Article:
HP shrink the data centers with their new launched “box”. This “box” is a containerized data center which price starts at about 600.000$ without the inside equipment. How useful and how many customers will attract HP with this product we will see in the future, but for now if you have enough money to spend on such thing, you can have your own datacenter in your backyard.
Cisco and EMC this week unveiled their anticipated collaboration, which will provide integrated products and services for customers building private cloud computing infrastructures.
The partnership, which also includes virtualization software vendor VMware, is set up in two parts: one is a Virtual Computing Environment coalition to develop the new products; the other is a joint venture, called Acadia, to train customers and partners on how to install and use the products.
Cisco and EMC are lead investors in Acadia, while VMware and Intel are minority investors. Acadia will have its own CEO, which the companies are searching for, and an initial staff of 130. Acadia’s main mission will be to accelerate product sales and deployment, perform initial operating and then transfer operations to customers or partners.
“It will be a repository of knowledge transfer and best practices,” said EMC CEO Joe Tucci, during a Webcast announcing the coalition and joint venture.
The collaboration between the three companies is targeting a market the companies say — citing data from McKinsey and Company — exceeds $350 billion annually. Half of that amount is spent on capital expenses — product acquisition — and half on operating expenses.
Roughly 70% or more of those costs are allotted to maintaining existing infrastructures, leaving 30% or less for new technology purchases. The companies also say that approximately $85 billion can be addressed with data center virtualization and private cloud technology by 2015.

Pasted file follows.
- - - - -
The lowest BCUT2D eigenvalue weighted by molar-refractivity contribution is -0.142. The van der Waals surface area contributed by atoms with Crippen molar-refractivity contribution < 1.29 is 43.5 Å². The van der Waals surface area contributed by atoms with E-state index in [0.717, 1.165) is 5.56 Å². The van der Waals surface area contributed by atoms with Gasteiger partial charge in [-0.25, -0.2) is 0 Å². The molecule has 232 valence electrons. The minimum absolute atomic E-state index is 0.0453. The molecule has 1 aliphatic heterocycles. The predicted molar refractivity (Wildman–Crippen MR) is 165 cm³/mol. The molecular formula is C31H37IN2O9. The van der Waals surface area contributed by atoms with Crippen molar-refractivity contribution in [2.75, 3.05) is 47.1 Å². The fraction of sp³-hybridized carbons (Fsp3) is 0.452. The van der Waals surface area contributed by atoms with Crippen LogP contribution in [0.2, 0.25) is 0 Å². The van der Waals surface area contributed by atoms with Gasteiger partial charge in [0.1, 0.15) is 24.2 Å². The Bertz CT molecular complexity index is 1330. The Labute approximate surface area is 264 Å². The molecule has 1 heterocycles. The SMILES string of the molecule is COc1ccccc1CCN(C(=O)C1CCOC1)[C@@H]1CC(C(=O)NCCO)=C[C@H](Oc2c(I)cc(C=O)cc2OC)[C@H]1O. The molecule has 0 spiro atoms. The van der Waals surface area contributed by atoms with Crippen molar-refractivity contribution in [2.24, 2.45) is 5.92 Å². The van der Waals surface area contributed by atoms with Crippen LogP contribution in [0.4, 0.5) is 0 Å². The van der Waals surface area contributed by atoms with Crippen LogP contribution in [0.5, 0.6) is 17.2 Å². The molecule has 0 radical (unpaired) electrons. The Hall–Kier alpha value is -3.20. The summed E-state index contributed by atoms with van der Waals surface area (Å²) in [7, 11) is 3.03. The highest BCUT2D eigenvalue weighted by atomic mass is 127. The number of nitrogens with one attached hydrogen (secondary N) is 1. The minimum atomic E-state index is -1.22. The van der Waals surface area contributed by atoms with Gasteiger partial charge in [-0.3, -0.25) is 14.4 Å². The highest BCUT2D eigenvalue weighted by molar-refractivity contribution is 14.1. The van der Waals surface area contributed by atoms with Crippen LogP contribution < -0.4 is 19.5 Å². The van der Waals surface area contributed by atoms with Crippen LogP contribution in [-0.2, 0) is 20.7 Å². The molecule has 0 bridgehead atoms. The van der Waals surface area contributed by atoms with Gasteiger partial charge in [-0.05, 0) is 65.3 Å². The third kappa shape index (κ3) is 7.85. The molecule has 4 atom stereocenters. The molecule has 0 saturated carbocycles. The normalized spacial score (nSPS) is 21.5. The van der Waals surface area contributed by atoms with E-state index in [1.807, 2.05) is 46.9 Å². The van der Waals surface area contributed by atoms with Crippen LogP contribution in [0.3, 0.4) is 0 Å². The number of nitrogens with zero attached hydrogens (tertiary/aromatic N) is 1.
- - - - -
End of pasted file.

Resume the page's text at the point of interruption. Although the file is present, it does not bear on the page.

Cisco this week extended its Unified Computing System data center convergence platform with rack mountable servers, saying the new form factor represents an “entry level” into UCS and more choice for customers.
Cisco, however, did not disclose pricing for the 1RU and 2RU servers, which will be available in the fourth quarter.
The new C-Series rack-mount servers are designed to help accelerate the adoption of the Cisco unified computing and data center virtualization system. Like the predecessor B-Series blades, the C-Series rack mount servers utilize X86 Intel Xeon 5500 processors and are optimized for Cisco’s memory expansion and virtualized adapter technologies, which are integral to UCS.
The addition of the C-Series lets customers pick the compute form factor that fits their current and future data center environments, Cisco says.
Cisco will host a webcast presentation to discuss its strategy for transforming the data center.
Join John Chambers, chairman and chief executive officer, Cisco; Sue Bostrom, executive vice president and chief marketing officer; Rob Lloyd, executive vice president-designate of Worldwide Operations, and other Cisco executives for this online Internet event.
Date: Monday, March 16, 2009
Time: 10:30 a.m.-12:30 p.m. PT
To attend, register at: Cisco Transforms the Data Center
Cisco’s move into the heart of data centers, expected to be laid out at an event next Monday, holds the promise of easing a big IT headache but may also escalate competition between the company and its partners.
The networking giant is widely expected to announce an entry into the blade server market, codenamed “California,” at the Monday event, though the company’s brief press invitation referred only to a concept Cisco calls “Unified Computing.” In a recent blog posting, Cisco CTO Padmasree Warrior described Unified Computing as a move toward unifying computing and storage platforms with networks and virtualization platforms. She also acknowledged Cisco will compete with some of its partners.
What Cisco wants to do, according to industry analysts, is to make virtualization easier — and gain a lot more control over virtualization itself. That goal doesn’t necessarily require the company to make its own servers, but some signals point in that direction.